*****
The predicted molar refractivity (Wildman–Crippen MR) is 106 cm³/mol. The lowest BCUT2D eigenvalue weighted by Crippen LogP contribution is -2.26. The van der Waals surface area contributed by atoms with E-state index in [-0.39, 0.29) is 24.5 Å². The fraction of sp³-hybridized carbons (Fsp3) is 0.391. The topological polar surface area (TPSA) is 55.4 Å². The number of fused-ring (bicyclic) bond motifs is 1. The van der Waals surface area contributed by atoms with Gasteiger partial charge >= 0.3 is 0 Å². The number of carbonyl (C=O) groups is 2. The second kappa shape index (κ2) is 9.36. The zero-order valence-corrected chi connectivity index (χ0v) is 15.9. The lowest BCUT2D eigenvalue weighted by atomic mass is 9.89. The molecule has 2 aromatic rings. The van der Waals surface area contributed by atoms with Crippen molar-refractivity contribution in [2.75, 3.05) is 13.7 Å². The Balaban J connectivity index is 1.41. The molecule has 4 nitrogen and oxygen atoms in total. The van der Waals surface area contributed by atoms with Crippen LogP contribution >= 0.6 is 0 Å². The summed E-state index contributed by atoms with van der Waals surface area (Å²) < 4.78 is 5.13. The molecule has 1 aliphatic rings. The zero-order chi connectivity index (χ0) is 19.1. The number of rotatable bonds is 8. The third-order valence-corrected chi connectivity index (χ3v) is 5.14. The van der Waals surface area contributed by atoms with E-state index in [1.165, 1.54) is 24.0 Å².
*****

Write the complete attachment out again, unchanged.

The predicted molar refractivity (Wildman–Crippen MR) is 106 cm³/mol. The lowest BCUT2D eigenvalue weighted by Crippen LogP contribution is -2.26. The van der Waals surface area contributed by atoms with E-state index in [-0.39, 0.29) is 24.5 Å². The fraction of sp³-hybridized carbons (Fsp3) is 0.391. The topological polar surface area (TPSA) is 55.4 Å². The number of fused-ring (bicyclic) bond motifs is 1. The van der Waals surface area contributed by atoms with Gasteiger partial charge >= 0.3 is 0 Å². The number of carbonyl (C=O) groups is 2. The second kappa shape index (κ2) is 9.36. The zero-order valence-corrected chi connectivity index (χ0v) is 15.9. The lowest BCUT2D eigenvalue weighted by atomic mass is 9.89. The molecule has 2 aromatic rings. The van der Waals surface area contributed by atoms with Crippen molar-refractivity contribution in [2.75, 3.05) is 13.7 Å². The Balaban J connectivity index is 1.41. The molecule has 4 nitrogen and oxygen atoms in total. The van der Waals surface area contributed by atoms with Crippen LogP contribution >= 0.6 is 0 Å². The summed E-state index contributed by atoms with van der Waals surface area (Å²) < 4.78 is 5.13. The molecule has 1 aliphatic rings. The zero-order chi connectivity index (χ0) is 19.1. The number of rotatable bonds is 8. The third-order valence-corrected chi connectivity index (χ3v) is 5.14. The van der Waals surface area contributed by atoms with E-state index in [1.165, 1.54) is 24.0 Å².